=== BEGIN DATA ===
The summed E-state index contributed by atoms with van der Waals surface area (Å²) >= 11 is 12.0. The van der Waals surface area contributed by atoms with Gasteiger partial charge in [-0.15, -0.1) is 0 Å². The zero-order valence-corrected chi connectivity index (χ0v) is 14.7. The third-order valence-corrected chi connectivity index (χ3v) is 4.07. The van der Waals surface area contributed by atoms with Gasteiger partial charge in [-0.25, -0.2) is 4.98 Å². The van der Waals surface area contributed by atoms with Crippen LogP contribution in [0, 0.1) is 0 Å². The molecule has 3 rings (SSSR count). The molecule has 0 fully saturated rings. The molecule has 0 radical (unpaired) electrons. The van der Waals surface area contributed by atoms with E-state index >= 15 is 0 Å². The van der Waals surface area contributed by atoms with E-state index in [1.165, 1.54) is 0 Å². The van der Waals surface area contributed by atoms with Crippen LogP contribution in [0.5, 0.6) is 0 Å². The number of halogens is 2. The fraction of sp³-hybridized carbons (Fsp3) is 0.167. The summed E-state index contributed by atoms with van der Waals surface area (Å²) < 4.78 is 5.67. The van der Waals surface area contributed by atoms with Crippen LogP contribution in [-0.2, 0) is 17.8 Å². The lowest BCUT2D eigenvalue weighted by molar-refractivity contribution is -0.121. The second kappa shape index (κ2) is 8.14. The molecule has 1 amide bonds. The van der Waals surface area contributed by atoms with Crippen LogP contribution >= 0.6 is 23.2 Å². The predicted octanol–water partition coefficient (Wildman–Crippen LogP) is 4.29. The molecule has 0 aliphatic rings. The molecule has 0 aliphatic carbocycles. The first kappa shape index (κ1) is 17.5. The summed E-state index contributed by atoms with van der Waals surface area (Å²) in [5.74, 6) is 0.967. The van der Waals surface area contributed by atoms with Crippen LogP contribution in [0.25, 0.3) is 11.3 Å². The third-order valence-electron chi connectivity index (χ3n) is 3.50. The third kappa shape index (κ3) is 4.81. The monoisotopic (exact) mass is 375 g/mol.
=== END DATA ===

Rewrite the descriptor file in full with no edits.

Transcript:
The summed E-state index contributed by atoms with van der Waals surface area (Å²) >= 11 is 12.0. The van der Waals surface area contributed by atoms with Gasteiger partial charge in [-0.15, -0.1) is 0 Å². The zero-order valence-corrected chi connectivity index (χ0v) is 14.7. The third-order valence-corrected chi connectivity index (χ3v) is 4.07. The van der Waals surface area contributed by atoms with Gasteiger partial charge in [-0.25, -0.2) is 4.98 Å². The van der Waals surface area contributed by atoms with Crippen LogP contribution in [0, 0.1) is 0 Å². The molecule has 3 rings (SSSR count). The molecule has 0 fully saturated rings. The molecule has 0 radical (unpaired) electrons. The van der Waals surface area contributed by atoms with E-state index >= 15 is 0 Å². The van der Waals surface area contributed by atoms with E-state index in [1.165, 1.54) is 0 Å². The van der Waals surface area contributed by atoms with Crippen LogP contribution in [0.5, 0.6) is 0 Å². The number of halogens is 2. The fraction of sp³-hybridized carbons (Fsp3) is 0.167. The summed E-state index contributed by atoms with van der Waals surface area (Å²) < 4.78 is 5.67. The van der Waals surface area contributed by atoms with Crippen LogP contribution in [-0.2, 0) is 17.8 Å². The lowest BCUT2D eigenvalue weighted by molar-refractivity contribution is -0.121. The second kappa shape index (κ2) is 8.14. The molecule has 1 amide bonds. The van der Waals surface area contributed by atoms with Crippen LogP contribution >= 0.6 is 23.2 Å². The predicted octanol–water partition coefficient (Wildman–Crippen LogP) is 4.29. The molecule has 0 aliphatic rings. The molecule has 0 aliphatic carbocycles. The first kappa shape index (κ1) is 17.5. The summed E-state index contributed by atoms with van der Waals surface area (Å²) in [5.74, 6) is 0.967. The van der Waals surface area contributed by atoms with Crippen LogP contribution in [0.25, 0.3) is 11.3 Å². The third-order valence-electron chi connectivity index (χ3n) is 3.50. The third kappa shape index (κ3) is 4.81. The monoisotopic (exact) mass is 375 g/mol.